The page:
He’s the future of garage rock.

This is plain and simple, my friends. The 30th October saw the release of what is, in my opinion,  the most impressive garage rock album of the year.
Who released this album, I hear you ask. Which bright young band, most likely from middle-America, wielding battered instruments and a fatal sense of ambition has had the guts to put out such a record?

Hmm, perhaps not. This title belongs to a band fronted by a man about to turn sixty-seven, who hails from Western Canada, has released thirty-seven studio albums and seems to be one of the only people in the world who actually remembers how to record a garage album.
Who could it be, other than the wonderfully erratic Neil Young and sometimes comrades Crazy Horse? We all know, of course, that Young is nothing short of renowned for his characteristic brand of garage rock, so not only is he its future, but its past and present too.

Psychedelic Pill is an album to get really excited about. Not only is it Neil Young’s first release of original material with Crazy Horse since 2003, but it’s also damn good.
These days, people are often sceptical when they hear that ol’ Shakey is planning to release a new album, and it’s fair enough, really. Probably another collection of songs about an eco-friendly car, they grumble, because as we know all too well, Neil just loves to follow that muse.

Whilst it’s a great album, it’s certainly not one for the faint-hearted. It’s just under an hour and a half long, and three tracks are over the fifteen-minute mark. It’s an album that sounds like it’s straight from 1969, full of rambling guitar solos, scattered lyrics, and the thought process of someone possibly inebriated.
Once you’ve made it through the opening track Driftin’ Back, which clocks in at a, eh, mere twenty-seven minutes, the longest song of Young’s career, you’re undoubtedly starting to imagine being surrounded by paisley wallpaper and shag-pile carpet. This is possibly one of the most bizarre songs of his career, and probably also the most incoherent, as Young somehow managers to deliver his lyrics with execution similar to the Joycean stream of conciousness.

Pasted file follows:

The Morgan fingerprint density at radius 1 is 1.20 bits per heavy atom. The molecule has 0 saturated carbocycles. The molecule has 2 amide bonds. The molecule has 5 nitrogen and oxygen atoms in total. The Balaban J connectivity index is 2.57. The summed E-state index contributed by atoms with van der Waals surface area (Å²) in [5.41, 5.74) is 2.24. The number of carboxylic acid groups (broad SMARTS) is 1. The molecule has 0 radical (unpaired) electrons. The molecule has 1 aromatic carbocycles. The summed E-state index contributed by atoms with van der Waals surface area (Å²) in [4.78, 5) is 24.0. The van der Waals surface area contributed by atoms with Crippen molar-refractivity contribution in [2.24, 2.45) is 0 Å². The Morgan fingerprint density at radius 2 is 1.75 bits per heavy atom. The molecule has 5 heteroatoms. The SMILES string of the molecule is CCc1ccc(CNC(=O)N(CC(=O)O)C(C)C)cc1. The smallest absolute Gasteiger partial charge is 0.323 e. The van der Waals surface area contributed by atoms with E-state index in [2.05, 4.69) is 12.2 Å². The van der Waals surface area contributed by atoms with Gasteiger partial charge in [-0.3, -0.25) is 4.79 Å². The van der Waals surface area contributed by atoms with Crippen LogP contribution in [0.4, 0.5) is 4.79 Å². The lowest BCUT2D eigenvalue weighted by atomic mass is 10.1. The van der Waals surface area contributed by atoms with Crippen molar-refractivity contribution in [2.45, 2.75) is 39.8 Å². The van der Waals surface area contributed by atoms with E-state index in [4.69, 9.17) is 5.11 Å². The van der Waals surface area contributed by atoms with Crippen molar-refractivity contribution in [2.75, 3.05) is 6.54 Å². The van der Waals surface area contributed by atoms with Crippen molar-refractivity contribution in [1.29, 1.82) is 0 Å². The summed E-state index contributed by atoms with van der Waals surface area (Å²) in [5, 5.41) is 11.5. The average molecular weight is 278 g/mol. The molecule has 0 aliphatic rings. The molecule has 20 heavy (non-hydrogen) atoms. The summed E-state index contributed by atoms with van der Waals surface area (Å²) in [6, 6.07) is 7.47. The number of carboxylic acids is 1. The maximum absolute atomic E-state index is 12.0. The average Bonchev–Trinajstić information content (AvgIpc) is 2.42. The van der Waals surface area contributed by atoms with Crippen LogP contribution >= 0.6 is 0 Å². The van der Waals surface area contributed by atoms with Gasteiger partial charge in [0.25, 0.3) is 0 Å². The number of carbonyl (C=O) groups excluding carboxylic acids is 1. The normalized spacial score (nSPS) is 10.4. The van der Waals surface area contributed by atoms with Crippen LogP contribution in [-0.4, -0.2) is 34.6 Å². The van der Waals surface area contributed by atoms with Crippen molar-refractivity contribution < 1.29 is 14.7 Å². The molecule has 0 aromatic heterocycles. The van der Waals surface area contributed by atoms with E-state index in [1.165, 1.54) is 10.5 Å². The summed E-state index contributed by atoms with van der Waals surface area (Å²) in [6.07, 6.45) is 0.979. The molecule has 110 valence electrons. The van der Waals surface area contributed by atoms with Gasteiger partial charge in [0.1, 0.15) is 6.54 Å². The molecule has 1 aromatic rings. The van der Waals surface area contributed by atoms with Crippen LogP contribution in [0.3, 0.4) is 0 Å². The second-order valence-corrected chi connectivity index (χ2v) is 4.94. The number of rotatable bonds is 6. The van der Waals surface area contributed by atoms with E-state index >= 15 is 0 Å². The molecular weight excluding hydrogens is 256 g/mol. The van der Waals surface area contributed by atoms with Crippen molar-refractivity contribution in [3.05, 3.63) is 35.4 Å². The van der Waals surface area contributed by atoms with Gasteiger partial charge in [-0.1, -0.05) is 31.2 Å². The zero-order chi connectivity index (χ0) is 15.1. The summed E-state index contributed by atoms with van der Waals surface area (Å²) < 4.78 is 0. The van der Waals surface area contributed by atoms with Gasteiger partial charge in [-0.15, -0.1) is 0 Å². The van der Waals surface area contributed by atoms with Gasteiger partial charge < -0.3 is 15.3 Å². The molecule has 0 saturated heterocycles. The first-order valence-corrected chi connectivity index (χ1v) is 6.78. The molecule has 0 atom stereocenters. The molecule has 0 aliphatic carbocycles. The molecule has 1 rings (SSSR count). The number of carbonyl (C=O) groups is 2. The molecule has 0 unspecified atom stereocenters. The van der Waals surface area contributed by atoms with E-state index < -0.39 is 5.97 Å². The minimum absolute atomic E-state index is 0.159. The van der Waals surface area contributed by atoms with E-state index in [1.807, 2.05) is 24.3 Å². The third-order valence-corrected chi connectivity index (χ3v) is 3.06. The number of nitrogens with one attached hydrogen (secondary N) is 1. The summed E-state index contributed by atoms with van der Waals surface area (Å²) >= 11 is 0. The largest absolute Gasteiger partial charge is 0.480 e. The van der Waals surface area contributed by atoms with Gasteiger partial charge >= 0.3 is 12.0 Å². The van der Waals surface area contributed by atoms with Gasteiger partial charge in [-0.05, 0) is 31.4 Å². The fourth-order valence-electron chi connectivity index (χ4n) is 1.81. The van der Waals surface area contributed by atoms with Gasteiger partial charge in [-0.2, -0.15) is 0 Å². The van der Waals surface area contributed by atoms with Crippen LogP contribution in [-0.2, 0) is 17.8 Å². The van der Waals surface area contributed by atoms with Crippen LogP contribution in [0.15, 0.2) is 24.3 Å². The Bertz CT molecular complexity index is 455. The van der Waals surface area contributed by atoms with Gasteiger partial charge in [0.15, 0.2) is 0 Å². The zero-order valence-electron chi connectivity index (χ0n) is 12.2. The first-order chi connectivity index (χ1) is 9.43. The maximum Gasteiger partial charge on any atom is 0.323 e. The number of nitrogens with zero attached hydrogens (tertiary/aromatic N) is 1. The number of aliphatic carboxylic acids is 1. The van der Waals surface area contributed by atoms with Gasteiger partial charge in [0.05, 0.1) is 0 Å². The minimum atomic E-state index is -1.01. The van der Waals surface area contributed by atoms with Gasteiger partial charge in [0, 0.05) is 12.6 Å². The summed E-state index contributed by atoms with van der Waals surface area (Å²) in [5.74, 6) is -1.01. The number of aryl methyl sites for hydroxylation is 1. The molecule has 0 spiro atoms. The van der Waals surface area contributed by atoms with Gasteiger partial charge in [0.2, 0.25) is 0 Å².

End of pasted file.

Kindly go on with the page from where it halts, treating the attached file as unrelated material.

The musicianship on Psychedelic Pill is exactly as you’d expect; Ol’ Black rumbling into life with her characteristically menacing roar, accompanied by crazed distortion and heavy feedback, whilst rhythm guitarist Frank ‘Poncho’ Sampedro is busy doing what he does best; layering few more than three chords earnestly over the harsh cavalry march created by the rhythm section; Billy Talbot and Ralph Molina.
Whilst a lot of people are criticising this album for being too nostalgic, I’m actually beginning to feel like it’s the opposite. Yes, its overall sound is reminiscent of the late sixties, but it doesn’t feel particularly dated. The title track could quite easily have been a feature on Trans, had it been written in 1982, and don’t kick off, okay, but I’m going to be brave and just throw it out there; I really love Trans!

The tone is also far more erratic than earlier works; concept album, this most certainly is not. Neil’s mood jumps from a dreamy wistfulness to plain pissed off; he’s pissed off about the sound quality (or lack thereof) that we settle for with MP3, he’s pissed off about drugs, he’s pissed off about Picasso’s designs being used as wallpaper… But alas his main qualm, as ever, is the failure of his generation to save the world as they so unduly promised.

This isn’t to say that it’s a gloomy record in any way; in fact, it seems to be mostly sanguine, certainly nowhere near as dark as his offerings from The Ditch Trilogy. Young creates the impression of a man looking forwards; perhaps the decision to stop smoking marijuana after all these years has opened up a whole new world of direction and clarity for him. In fact, Ramada Inn almost touches that subject. It’s a hauntingly beautiful tale of a couple who, after all the ups and downs of their long marriage—substance abuse, for one—still manage to find solace in each other, and a reason to stay together.

Throughout the record, Neil doesn’t actually articulate a great deal, but the question is, does he really need to? Whether it’s to your tastes or not, this is a guitar record, and I sometimes feel that instruments are all you really need to tell your story. The wails you hear from Ol’ Black; the way he manipulates her sound, making her weep, chuckle or sulk, this is precisely what he wants to achieve. Neil Young has an utterly unique way of making a guitar say all that needs to be said, particularly Ol’ Black, and sometimes the best way to understand what he’s trying to say, is simply to take a closer listen to her.

Maybe one day soon Neil’s gonna go for that hip-hop haircut.

Photo of Neil Young © Markus Schreiber/Associated Press.
Disturbing image Photoshopped by, eh, me, unfortunately. I feel ashamed, but let’s just put this down to the fact that I’m after taking loads of painkillers…

One comment

  1. One of my all-time favorite albums is Everybody Knows This Is Nowhere, Neil Young and Crazy Horse’s first album together, which I bought in 1969, the year I graduated from high school. It’s strange to have watched these guys grow so old.

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